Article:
Avoid CNS Oxygen Toxicity While Diving Nitrox

The topic of oxygen toxicity is rarely discussed during sport scuba training. The reason for this is that if we are breathing air, then oxygen toxicity doesn’t become a concern until beyond the regular sport diving depths. For sport divers who start to use nitrox, Central Nervous System (CNS) oxygen toxicity is introduced as a real concern. A CNS incident can lead to convulsions and unconsciousness, both of which are very bad news while underwater. With more oxygen in the breathing mixture, the depth at which oxygen toxicity starts to become a concern, known as the maximum operating depth, gets shallower. One of the key messages of the TDI Nitrox course is that you should never go deeper than the maximum operating depth (MOD) of your gas.

cns-oxygenOne of the main differences between sport and technical divers is that technical divers will often carry one or more separate decompression gasses for use on their decompression stop. This additional gas is intended to optimize the rate of decompression, and is achieved by using a richer nitrox mix such as 50% or even 100%. In the case of technical divers, the majority of the dive will be carried out deeper than the maximum operating depth of the deco gas. If the diver were to switch to their decompression gas at depth a CNS, an oxygen toxicity incident would be very likely. For this reason, technical divers are extremely careful to avoid switching to their decompression gas at the wrong depth. The only guaranteed way of ensuring that the diver doesn’t switch to the wrong gas is to mark up the cylinder with the MOD and to certify that their buddy double checks that they are switching to the right gas at the right depth.

In the basic Nitrox course TDI recommends the use of 1.4 as the partial pressure of oxygen to be used with 1.6 as an absolute maximum. In the more advanced courses TDI still recommend 1.4 for the main cylinder, but also allows the use of up to 1.6 partial pressure of oxygen for decompression gasses. One reason for this is that it provides more effective decompression, although for divers used to using 1.4 it sometimes causes concern that they are increasing their exposure. However, for decompression stops we rarely spend more then a few minutes at this maximum partial pressure, as we move up to the next decompression stop the partial pressure drops. The exception to this is if we use 100% oxygen. The MOD of 100% is 6m(or 20 ft) which is also usually our last stop. This means that when using 100% at 6m we are right on the 1.6 limit for an extended period of time, as the last stops are always the longest. This shows the importance of holding a stop at exactly the right depth when using rich nitrox mixes.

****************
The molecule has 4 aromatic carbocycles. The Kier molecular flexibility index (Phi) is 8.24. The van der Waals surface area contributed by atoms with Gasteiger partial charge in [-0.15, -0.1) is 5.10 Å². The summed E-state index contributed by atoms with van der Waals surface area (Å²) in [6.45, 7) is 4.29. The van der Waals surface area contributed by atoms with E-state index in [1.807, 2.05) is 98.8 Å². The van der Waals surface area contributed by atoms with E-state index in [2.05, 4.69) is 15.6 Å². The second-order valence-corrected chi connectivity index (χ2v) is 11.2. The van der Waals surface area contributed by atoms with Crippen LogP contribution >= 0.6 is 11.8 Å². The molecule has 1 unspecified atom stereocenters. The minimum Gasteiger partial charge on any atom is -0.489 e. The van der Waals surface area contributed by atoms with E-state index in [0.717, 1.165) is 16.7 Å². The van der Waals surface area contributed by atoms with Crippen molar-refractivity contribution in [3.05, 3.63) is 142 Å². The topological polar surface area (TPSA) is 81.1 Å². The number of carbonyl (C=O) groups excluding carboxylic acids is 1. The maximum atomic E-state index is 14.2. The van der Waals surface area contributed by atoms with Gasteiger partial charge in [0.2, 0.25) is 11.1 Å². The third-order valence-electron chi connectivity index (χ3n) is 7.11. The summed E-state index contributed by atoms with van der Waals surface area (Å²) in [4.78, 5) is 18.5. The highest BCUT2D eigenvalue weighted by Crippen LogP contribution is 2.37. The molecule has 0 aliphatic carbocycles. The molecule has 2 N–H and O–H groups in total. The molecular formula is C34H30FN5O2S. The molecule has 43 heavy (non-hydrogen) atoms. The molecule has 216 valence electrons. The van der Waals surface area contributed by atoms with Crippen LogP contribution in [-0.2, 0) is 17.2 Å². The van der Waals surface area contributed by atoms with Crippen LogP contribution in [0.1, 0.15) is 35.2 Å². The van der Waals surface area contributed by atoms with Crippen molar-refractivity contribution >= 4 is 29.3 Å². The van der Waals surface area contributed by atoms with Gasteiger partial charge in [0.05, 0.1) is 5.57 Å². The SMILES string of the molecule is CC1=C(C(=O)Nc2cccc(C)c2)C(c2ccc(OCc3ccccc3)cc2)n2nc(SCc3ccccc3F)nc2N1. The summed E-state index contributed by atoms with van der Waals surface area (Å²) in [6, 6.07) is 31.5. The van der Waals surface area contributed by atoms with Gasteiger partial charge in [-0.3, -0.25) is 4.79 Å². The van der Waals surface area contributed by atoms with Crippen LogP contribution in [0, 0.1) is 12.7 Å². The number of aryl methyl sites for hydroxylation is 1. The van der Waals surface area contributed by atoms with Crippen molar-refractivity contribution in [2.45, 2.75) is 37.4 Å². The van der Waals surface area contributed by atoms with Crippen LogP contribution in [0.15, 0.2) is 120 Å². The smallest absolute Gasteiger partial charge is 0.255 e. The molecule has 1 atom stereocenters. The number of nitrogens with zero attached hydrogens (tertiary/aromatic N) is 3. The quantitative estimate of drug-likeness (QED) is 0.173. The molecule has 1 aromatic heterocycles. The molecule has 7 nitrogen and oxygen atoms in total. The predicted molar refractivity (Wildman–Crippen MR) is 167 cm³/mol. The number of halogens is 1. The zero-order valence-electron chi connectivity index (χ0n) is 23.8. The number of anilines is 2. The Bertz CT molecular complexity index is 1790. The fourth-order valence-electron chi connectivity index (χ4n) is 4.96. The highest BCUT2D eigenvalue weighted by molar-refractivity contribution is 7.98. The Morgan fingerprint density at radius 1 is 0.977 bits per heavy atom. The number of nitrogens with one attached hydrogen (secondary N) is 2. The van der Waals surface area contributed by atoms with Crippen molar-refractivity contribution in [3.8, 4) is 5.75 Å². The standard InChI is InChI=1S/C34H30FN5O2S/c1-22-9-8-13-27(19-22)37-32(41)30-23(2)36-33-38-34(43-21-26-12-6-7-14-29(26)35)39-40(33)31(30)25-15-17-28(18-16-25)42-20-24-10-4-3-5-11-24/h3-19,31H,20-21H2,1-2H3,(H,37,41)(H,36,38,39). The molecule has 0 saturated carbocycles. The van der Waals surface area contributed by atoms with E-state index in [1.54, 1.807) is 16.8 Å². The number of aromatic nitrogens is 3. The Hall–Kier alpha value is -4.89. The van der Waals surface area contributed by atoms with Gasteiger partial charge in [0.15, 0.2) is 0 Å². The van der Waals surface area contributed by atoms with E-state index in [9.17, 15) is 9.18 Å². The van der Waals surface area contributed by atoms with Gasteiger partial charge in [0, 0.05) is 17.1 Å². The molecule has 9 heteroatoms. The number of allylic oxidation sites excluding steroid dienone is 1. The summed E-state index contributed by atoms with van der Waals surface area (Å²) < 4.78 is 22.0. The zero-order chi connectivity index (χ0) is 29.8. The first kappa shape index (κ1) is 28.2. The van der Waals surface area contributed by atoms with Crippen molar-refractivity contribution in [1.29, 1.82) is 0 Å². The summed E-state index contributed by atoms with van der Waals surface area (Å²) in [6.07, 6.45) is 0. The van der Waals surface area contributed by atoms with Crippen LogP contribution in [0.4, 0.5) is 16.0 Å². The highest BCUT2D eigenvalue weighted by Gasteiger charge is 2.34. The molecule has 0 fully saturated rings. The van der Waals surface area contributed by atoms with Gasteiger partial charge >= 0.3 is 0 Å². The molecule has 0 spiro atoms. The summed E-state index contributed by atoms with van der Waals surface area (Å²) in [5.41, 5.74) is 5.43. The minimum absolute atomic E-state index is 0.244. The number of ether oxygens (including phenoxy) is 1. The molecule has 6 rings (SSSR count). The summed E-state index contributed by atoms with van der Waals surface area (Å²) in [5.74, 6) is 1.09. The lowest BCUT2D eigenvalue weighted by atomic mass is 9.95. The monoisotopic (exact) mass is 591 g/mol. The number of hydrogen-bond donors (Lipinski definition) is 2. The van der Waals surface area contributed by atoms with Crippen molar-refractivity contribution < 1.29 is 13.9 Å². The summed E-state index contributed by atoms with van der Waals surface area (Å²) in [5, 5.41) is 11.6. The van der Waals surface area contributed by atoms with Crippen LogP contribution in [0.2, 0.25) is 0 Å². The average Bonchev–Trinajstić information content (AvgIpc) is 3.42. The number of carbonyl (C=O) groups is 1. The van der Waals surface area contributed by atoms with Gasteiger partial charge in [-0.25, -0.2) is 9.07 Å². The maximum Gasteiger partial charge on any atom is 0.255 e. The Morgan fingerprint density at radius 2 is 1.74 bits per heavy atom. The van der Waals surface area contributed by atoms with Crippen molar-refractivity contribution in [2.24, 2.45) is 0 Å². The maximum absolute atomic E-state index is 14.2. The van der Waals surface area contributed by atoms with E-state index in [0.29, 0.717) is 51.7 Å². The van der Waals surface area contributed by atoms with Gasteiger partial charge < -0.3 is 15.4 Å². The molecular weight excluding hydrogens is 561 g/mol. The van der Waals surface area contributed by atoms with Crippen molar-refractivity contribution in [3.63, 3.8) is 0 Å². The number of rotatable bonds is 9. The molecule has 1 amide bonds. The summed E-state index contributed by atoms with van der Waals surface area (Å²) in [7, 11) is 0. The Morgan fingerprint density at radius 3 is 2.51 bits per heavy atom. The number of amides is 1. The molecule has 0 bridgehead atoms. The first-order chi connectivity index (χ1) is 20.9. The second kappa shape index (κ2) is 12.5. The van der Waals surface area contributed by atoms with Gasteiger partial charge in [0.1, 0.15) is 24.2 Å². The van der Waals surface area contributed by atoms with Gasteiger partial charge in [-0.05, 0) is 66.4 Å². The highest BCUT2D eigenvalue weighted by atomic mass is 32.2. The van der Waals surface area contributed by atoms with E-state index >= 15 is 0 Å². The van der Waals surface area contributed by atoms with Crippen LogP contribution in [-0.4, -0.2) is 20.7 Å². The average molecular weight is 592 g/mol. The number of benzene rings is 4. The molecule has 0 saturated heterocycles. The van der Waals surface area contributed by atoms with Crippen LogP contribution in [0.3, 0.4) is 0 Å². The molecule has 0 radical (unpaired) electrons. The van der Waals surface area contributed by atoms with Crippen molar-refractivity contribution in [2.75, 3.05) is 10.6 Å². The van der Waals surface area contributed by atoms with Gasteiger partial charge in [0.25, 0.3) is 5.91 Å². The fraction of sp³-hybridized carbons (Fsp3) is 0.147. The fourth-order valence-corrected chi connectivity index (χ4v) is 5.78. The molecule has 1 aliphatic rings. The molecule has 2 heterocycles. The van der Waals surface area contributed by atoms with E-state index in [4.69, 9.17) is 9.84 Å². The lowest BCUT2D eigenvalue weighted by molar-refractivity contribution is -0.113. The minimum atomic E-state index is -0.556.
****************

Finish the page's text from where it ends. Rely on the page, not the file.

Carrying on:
For a diver with a single stage cylinder, the main challenge is to ensure that they can switch to their stage cylinder while maintaining their buoyancy. If they drop during the gas switch, they may drop below the MOD for the deco gas and put themselves at risk of oxygen toxicity. Equally, they must be able to maintain their depth during the deco stop and be able to manage any tasks or issues that arise without changing their buoyancy. With multiple cylinders, the divers must also be sure to switch to the right gas at the right depth and this is the reason why stage switching protocols are such an important part of any technical diving course.

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4 replies
  1. Tony Barker
    Tony Barker says:

    I appreciate your article so much. I was diving last weekend (and will be again Sat. and Sun. this weekend) for checkout dives as a DM under my local instructor. I’ve been doing it for years and did it with this instructor’s now-deceased predecessor. Don’t worry. It was un-dive-related cancer. I miss him.

    Anyway, another helping diver pulled a navigation bouy while I (and another safety diver) had our two O/W checkout students on their first navigation dive (course out and back). Nobody’s ever in any danger save a too rapid ascent, at the most. We do our O/W checkout dives in a state park with high visibility, lots of markers and a decent understanding of our state’s navigation law requiring 100 feet from any dive flag by a powered surface vessel. And, June in the deep freshwater Lake George, NY, isn’t as cold as you’d pretend. Fortunately, this fresh water body marks a very photogenic thermocline.

    Long story, short … one of my (our) charges, panicked for not seeing a buoy that was unexpectedly removed on her first O/W navigation dive. I’d sure be scared too, wouldn’t you? Once ashore, I assured this student that we were, in fact, where we should have been (course 090 E -22 ffw Lake George, NY, USA @ Hearthstone Point), but that someone had removed our intended destination (the aforementioned buoy). Rest assured, I mentioned it to the class instructor in no uncertain terms. My point is: “Care for your divers.” … and, from Dickens: “God save us, one and all.” Happy splashes.


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